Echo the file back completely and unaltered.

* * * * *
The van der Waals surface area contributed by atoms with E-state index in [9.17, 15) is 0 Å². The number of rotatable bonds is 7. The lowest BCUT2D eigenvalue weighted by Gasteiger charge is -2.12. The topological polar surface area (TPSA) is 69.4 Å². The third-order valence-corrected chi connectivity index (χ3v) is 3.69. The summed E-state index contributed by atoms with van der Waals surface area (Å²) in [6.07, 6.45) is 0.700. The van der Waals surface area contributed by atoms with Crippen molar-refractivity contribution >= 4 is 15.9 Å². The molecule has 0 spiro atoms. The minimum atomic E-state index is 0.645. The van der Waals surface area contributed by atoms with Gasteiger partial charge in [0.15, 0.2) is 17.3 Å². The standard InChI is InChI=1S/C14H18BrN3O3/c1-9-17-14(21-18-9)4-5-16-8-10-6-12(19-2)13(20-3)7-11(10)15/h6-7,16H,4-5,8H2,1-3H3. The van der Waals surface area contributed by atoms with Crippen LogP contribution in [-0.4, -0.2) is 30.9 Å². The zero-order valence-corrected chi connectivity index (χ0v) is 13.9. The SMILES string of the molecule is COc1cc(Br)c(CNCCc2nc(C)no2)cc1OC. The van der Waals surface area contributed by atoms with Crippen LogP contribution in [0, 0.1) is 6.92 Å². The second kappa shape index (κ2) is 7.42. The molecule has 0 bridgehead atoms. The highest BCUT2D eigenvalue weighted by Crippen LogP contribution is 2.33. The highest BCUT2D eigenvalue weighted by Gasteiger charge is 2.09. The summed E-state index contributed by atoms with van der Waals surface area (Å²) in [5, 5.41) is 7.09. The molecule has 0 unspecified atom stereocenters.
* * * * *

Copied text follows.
The van der Waals surface area contributed by atoms with E-state index in [9.17, 15) is 0 Å². The number of rotatable bonds is 7. The lowest BCUT2D eigenvalue weighted by Gasteiger charge is -2.12. The topological polar surface area (TPSA) is 69.4 Å². The third-order valence-corrected chi connectivity index (χ3v) is 3.69. The summed E-state index contributed by atoms with van der Waals surface area (Å²) in [6.07, 6.45) is 0.700. The van der Waals surface area contributed by atoms with Crippen molar-refractivity contribution >= 4 is 15.9 Å². The molecule has 0 spiro atoms. The minimum atomic E-state index is 0.645. The van der Waals surface area contributed by atoms with Gasteiger partial charge in [0.15, 0.2) is 17.3 Å². The standard InChI is InChI=1S/C14H18BrN3O3/c1-9-17-14(21-18-9)4-5-16-8-10-6-12(19-2)13(20-3)7-11(10)15/h6-7,16H,4-5,8H2,1-3H3. The van der Waals surface area contributed by atoms with Crippen LogP contribution in [-0.4, -0.2) is 30.9 Å². The zero-order valence-corrected chi connectivity index (χ0v) is 13.9. The SMILES string of the molecule is COc1cc(Br)c(CNCCc2nc(C)no2)cc1OC. The van der Waals surface area contributed by atoms with Crippen LogP contribution in [0, 0.1) is 6.92 Å². The second kappa shape index (κ2) is 7.42. The molecule has 0 bridgehead atoms. The highest BCUT2D eigenvalue weighted by Crippen LogP contribution is 2.33. The highest BCUT2D eigenvalue weighted by Gasteiger charge is 2.09. The summed E-state index contributed by atoms with van der Waals surface area (Å²) in [5, 5.41) is 7.09. The molecule has 0 unspecified atom stereocenters.